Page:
Editor’s Note: The new tax reform bill has received a lot of attention for changes in how income from pass-through entities (S corporations and LLCs) is taxed. The excerpt below from the 2018 edition of Tax Facts explains how an S corporation, and income distributed to its shareholders, is taxed under the current rules.
How is an S Corporation taxed?
An S corporation is generally not subject to tax at the corporate level. However, a tax is imposed at the corporate level under certain circumstances. When an S corporation disposes of property within five years after the S election was made, gain attributable to pre-election appreciation of the property (built in gain) is taxed at the corporate level to the extent such gain does not exceed the amount of taxable income imposed on the corporation if it were not an S corporation.
For S elections made after December 17, 1987, a corporation switching from C corporation status to S corporation status may also be required to recapture certain amounts at the corporate level in connection with goods previously inventoried under a LIFO method.
In addition, a tax is imposed at the corporate level on excess “net passive income” of an S corporation (passive investment income reduced by certain expenses connected with the production of such income) but only if the following are true:
- The corporation, at the end of the tax year, has accumulated earnings and profits (either carried over from a year in which it was a nonelecting corporation or due to an acquisition of a C corporation).
- Passive investment income exceeds 25 percent of gross receipts.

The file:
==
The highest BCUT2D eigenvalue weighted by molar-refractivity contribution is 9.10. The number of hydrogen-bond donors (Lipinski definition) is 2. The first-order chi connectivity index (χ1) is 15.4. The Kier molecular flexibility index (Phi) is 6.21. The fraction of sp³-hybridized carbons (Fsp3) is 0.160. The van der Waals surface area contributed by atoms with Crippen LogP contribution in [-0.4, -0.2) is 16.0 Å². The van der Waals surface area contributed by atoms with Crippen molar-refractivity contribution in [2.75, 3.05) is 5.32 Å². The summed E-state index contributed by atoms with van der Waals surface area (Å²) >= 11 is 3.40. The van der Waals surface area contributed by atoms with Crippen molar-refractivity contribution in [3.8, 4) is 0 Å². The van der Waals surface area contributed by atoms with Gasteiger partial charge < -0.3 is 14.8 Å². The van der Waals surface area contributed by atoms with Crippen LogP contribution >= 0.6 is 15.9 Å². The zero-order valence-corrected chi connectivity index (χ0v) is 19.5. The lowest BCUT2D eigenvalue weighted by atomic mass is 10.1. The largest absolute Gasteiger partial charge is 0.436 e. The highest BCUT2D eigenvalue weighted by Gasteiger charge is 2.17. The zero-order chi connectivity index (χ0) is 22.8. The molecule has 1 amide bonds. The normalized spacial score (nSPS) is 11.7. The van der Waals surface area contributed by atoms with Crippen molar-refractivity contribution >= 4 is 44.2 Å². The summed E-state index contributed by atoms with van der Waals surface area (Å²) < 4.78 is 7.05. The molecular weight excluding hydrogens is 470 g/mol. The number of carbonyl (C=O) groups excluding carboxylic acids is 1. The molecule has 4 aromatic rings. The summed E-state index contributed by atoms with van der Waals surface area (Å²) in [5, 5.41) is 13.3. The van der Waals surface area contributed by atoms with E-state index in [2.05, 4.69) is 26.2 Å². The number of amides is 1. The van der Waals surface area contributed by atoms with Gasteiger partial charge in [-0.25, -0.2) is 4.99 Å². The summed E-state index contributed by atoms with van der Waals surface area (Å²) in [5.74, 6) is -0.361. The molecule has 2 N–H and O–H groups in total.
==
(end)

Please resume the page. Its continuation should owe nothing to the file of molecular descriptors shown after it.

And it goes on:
The highest corporate tax rate (currently 35 percent) applies. “Passive investment income” means rents, royalties, dividends, interest, and annuities. The following items are excluded from the definition of passive investment income for this purpose:
- Rents for the use of corporate property if the corporation also provides substantial services or incurs substantial cost in the rental business;
- Interest on obligations acquired from the sale of a capital asset or the performance of services in the ordinary course of a trade or business of selling the property or performing the services;
- Gross receipts derived in the ordinary course of a trade or business of lending or financing; dealing in property; purchasing or discounting accounts receivable, notes, or installment obligations; or servicing mortgages;
- If an S corporation owns 80 percent or more of a C corporation, dividends from the C corporation to the extent the dividends are attributable to the earnings and profits of the C corporation derived from the active conduct of a trade or business.
If amounts are subject to tax both as built-in gain and as excess net passive income, an adjustment will be made in the amount taxed as passive income.
Also, tax is imposed at the corporate level if investment credit attributable to years for which the corporation was not an S corporation is required to be recaptured.
Furthermore, an S corporation may be required to make an accelerated tax payment on behalf of its shareholders if the S corporation elects not to use a required taxable year. The corporation is also subject to estimated tax requirements with respect to the tax on built-in gain, the tax on excess net passive income and any tax attributable to recapture of investment credit.
How is the shareholder of an S corporation taxed?
Like a partnership, an S corporation computes its taxable income and allocates it to an individual, with the exception that certain personal and other deductions are allowed to the S corporation shareholder, but not to the S corporation itself. Further, the S corporation may elect to amortize organizational expenses.